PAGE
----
So depending on the definition you’re either dealing with a supernatural thing, or something so unusual as to irreproducible in a scientific context – i.e.: someone might argue that they accomplished a miracle by picking a winning lottery number, but they could not attempt to repeat it in a lab.

    Very improbable things could be repeated. They are very unlikely to be repeated. Very improbable things don’t, necessarily or by definition, happen in violation of any physical laws. They may just be unlikely to happen, according to those laws, due to conditions and through processes that are entirely consistent with those laws. To use your example, the world is behaving according to physical laws when a person wins the lottery, just like it is when that person doesn’t win the lottery. Being unlikely is simply orthogonal to that.

    The latter could fall under a naturalist definition of a miracle. Where it gets tricky is that supernaturalist definitions of miracles almost always seem to preclude them from being subjected to science. The woo-woo’s definition of “Miracle” then becomes “something unknowable” — it’s the old trick of sheltering god behind a veil of mysteriousness to protect it from the harsh light of reality.

    I would say we (naturalists and woo-woos alike) should consider it an ontological category, not some set of epistemic criteria. That is they game they may want to play, but at some point there needs to be some stuff to talk about, not just “knowledge of …” or “ignorance of …” in a statement you can’t even complete.

    Supernatural stuff is (1) that which is mind-like or has mental properties, and (2) doesn’t reduce to stuff that isn’t mind-like or has no mental properties.

    I have a mind, intentions, etc. So I would be supernatural or have a supernatural soul, if my mind is not reducible to physical stuff, like my brain/body in interaction with its environment. I am reducible to particles and so forth, didn’t have an origin in any supernatural events, etc., therefore I’m natural and not supernatural.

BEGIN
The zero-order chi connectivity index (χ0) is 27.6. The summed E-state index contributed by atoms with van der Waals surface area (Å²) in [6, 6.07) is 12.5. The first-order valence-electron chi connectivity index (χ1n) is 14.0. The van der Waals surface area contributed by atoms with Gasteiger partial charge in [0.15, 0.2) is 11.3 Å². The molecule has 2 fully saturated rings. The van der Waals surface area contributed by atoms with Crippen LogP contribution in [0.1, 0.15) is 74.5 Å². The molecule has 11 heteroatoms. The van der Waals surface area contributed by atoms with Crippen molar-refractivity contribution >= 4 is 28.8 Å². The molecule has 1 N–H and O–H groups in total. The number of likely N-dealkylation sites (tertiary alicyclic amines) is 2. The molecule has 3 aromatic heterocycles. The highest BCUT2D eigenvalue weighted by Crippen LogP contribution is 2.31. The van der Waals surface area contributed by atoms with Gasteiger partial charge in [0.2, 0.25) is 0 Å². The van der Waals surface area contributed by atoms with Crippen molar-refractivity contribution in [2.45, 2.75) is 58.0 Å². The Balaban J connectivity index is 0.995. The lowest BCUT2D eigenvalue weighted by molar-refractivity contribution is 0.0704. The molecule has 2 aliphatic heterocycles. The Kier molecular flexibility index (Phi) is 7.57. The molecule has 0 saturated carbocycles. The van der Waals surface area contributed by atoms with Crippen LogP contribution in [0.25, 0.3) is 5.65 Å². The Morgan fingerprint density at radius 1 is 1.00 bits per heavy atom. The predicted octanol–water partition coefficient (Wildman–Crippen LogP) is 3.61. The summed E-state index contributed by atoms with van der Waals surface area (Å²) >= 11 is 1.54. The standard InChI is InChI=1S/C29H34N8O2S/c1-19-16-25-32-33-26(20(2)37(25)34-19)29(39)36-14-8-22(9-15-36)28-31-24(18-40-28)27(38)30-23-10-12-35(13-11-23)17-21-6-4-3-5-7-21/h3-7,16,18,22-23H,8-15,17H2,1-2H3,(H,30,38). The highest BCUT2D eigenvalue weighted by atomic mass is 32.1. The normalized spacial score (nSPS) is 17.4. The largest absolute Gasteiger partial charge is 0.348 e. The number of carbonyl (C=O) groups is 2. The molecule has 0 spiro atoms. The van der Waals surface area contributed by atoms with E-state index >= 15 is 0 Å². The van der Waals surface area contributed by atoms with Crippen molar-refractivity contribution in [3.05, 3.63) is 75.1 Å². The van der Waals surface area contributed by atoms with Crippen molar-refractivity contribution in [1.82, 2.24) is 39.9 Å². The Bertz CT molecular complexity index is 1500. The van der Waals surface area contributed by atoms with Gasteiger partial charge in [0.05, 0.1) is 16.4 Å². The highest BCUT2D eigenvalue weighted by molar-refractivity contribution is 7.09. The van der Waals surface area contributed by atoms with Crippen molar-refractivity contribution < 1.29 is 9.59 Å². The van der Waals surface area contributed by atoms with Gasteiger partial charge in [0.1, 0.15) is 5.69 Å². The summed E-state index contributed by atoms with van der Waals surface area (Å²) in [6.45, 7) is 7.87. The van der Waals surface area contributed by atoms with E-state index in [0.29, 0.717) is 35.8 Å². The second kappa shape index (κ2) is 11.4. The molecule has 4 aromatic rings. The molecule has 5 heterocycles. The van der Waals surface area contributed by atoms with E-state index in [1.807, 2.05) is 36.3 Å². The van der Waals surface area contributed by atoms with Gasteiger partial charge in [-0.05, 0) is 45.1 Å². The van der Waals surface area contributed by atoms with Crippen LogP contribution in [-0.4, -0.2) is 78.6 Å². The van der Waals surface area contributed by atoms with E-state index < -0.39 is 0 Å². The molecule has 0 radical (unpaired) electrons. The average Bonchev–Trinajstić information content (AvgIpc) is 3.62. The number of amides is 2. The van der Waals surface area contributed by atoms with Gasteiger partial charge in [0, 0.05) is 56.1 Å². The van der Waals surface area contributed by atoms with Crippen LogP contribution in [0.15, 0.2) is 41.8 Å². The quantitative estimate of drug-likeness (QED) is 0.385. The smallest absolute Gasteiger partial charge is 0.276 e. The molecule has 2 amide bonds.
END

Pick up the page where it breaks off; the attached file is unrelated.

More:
If the Star Wars force existed, it would either be natural or supernatural. Sort of like a deity, it’s an intentional and mental “force” which magically guides the universe toward some kind of balance between the light and dark sides.

    If it isn’t reducible to any non-mental physical stuff — if the non-mental physical stuff which happens in the universe doesn’t suffice in principle to determine what the Star Wars Force does, because there’s something else besides the non-mental physical stuff (namely, that Force or whatever is responsible for it) — then it is supernatural. The natural stuff doesn’t do it, which is why it makes sense to describe it as supernatural.

    You could in principle do experiments in the Star Wars universe (if you were in it, obviously) to answer such questions, since you can in principle control all of the non-mental physical variables which are claimed to be affected by the Force, in order to see if anything extra must be having some effect not determined by the non-mental stuff. You could rule it out or falsify it, if you actually do the work of looking at all of the stuff it’s supposed to be capable of affecting. You don’t need to directly interact with that Force — it’s already (by hypothesis) interacting with the physical world in some way or another, which you can also interact with as you run your experiments.

    • joncavaz says

      Thanks for your comment. I’ve revised the post to define miracle. My intention was to generalize Hume’s argument to that of a simple analogical argument. I wanted to be creative and discuss its limitations once generalized. The thrust of the article is that we can’t overcome our background knowledge to warrant a miracle, while introducing Bayesian reasoning.

  3. Steve Coniglio says

    “What can be asserted without evidence can also be dismissed without evidence”

    Excerpt From: Hitchens, Christopher. “God Is Not Great.” Twelve, 2007-05-01. iBooks.